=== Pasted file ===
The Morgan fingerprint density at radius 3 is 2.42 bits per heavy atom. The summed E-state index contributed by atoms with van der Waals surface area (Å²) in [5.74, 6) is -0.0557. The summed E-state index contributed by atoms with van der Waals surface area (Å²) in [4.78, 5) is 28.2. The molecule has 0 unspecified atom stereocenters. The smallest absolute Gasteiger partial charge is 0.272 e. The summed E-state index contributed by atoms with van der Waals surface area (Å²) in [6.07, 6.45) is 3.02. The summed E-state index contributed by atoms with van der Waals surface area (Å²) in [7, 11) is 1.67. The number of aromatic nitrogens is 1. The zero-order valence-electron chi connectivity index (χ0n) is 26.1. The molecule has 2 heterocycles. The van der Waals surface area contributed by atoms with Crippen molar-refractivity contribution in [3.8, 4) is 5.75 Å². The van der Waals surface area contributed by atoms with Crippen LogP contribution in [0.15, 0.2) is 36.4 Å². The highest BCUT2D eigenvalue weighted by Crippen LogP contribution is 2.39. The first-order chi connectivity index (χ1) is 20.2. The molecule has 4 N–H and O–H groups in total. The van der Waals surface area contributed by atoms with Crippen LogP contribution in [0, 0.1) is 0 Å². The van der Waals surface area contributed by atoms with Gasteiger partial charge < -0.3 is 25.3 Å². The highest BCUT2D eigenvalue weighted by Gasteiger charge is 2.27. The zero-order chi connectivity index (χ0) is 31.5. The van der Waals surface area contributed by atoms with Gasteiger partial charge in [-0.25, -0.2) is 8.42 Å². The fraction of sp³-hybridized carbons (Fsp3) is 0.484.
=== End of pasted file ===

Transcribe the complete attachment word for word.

The Morgan fingerprint density at radius 3 is 2.42 bits per heavy atom. The summed E-state index contributed by atoms with van der Waals surface area (Å²) in [5.74, 6) is -0.0557. The summed E-state index contributed by atoms with van der Waals surface area (Å²) in [4.78, 5) is 28.2. The molecule has 0 unspecified atom stereocenters. The smallest absolute Gasteiger partial charge is 0.272 e. The summed E-state index contributed by atoms with van der Waals surface area (Å²) in [6.07, 6.45) is 3.02. The summed E-state index contributed by atoms with van der Waals surface area (Å²) in [7, 11) is 1.67. The number of aromatic nitrogens is 1. The zero-order valence-electron chi connectivity index (χ0n) is 26.1. The molecule has 2 heterocycles. The van der Waals surface area contributed by atoms with Crippen molar-refractivity contribution in [3.8, 4) is 5.75 Å². The van der Waals surface area contributed by atoms with Crippen LogP contribution in [0.15, 0.2) is 36.4 Å². The highest BCUT2D eigenvalue weighted by Crippen LogP contribution is 2.39. The first-order chi connectivity index (χ1) is 20.2. The molecule has 4 N–H and O–H groups in total. The van der Waals surface area contributed by atoms with Crippen LogP contribution in [0, 0.1) is 0 Å². The van der Waals surface area contributed by atoms with Gasteiger partial charge < -0.3 is 25.3 Å². The highest BCUT2D eigenvalue weighted by Gasteiger charge is 2.27. The zero-order chi connectivity index (χ0) is 31.5. The van der Waals surface area contributed by atoms with Gasteiger partial charge in [-0.25, -0.2) is 8.42 Å². The fraction of sp³-hybridized carbons (Fsp3) is 0.484.